DistributedMoneyOV: The client-side owner-view representation of the object. It is like an ai representation of the object, except that it handles fields marked ownrecv instead of fields marked airecv.
DistributedMonkeyAI: The AI-side representation of the object. This contains all server-side logic. For example, the monkey's movement and feeding behaviors.
DistributedMonkeyUD: An UD-side representation of the object. For game objects like this, an UD representation is rarely needed, but can be useful if an UberDOG needs to know of certain events that happen on this game object.
For DistributedObjectGlobals, the scheme works slightly differently. A DOG is used in cases where some RPC functionality is needed from the gameserver.
For example, if you wanted to create a mechanism where players could redeem scratch code cards for in-game currency, you might create a ScratchCardManager, which would inherit from DistributedObjectGlobal.
The ScratchCardManager would have the following two representations:
ScratchCardManagerUD: The UD-side representation of the object. The object's doId is hard coded.
ScratchCardManager: The client-side representation of the same. The client would be aware of this object because the object type and ID would be hard-coded into the code. The client can send updates on this object to request to redeem codes.
Within the Astron cluster, Astron daemons are configured to serve certain roles in the cluster. Astron daemons may serve one or more roles. Here we describe some of them in loose detail:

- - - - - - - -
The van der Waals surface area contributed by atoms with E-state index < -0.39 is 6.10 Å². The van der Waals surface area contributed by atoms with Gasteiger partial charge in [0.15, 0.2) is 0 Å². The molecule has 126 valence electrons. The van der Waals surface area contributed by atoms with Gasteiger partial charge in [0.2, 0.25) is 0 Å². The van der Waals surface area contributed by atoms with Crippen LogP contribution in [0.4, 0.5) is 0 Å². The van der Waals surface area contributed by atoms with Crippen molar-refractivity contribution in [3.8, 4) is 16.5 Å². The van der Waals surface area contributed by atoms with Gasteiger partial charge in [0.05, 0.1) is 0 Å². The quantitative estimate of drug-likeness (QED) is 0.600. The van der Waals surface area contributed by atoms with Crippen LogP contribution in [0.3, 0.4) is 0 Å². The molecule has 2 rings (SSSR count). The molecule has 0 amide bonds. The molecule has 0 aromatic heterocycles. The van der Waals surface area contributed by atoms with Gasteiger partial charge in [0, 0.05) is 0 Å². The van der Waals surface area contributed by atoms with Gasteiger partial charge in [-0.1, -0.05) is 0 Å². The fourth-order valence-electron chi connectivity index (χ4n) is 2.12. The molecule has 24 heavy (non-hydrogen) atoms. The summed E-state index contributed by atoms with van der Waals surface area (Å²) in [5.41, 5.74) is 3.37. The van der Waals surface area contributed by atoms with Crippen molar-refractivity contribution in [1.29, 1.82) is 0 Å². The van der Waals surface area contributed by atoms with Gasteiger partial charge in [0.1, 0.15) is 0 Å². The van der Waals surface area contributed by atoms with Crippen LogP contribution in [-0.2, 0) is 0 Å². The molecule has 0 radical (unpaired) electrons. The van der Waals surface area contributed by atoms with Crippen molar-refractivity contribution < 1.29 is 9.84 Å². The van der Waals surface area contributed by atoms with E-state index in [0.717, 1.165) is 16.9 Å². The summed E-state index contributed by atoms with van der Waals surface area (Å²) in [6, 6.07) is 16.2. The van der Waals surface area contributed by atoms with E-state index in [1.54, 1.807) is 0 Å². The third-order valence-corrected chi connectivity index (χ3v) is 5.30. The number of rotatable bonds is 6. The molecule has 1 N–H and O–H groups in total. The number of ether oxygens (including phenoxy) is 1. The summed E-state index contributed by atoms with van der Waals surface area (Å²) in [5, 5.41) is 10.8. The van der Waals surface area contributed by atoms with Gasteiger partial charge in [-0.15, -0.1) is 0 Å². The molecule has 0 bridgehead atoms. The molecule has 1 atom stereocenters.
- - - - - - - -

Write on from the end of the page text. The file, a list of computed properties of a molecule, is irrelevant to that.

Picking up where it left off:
The message director receives messages from other daemons, and routes them. A "message" is just an atomic blob, with a maximum size of approximately 64kB, sent from one daemon to another. The routing is performed by means of routing identifiers called channels, where a message contains any number of destination channels, and most messages include a source channel. Each component tells the MD which channels it would like to subscribe to, and receives messages sent to its subscribed channels. In this manner, the messaging architecture of Astron is actually a very simple publish-subscribe system. The message director is the simplest component of Astron.
The client agent handles communication with the game client. Game clients do not directly communicate with Astron. Rather, they communicate with the client agent, which in turn communicates with Astron. Most of the security is implemented in the client agent, which enforces the clsend and ownsend keyword restrictions. For example, if a client tries to update a field that is not marked clsend, or ownsend on an object it controls, the client agent will automatically disconnect the client and log a security violation. Since the client agent may have game-specific code, Astron provides a very simple reference implementation. You may want to subclass this base implementation to implement certain game-specific logic, such as allowing clients to create their own avatars directly, without relying on an UberDOG.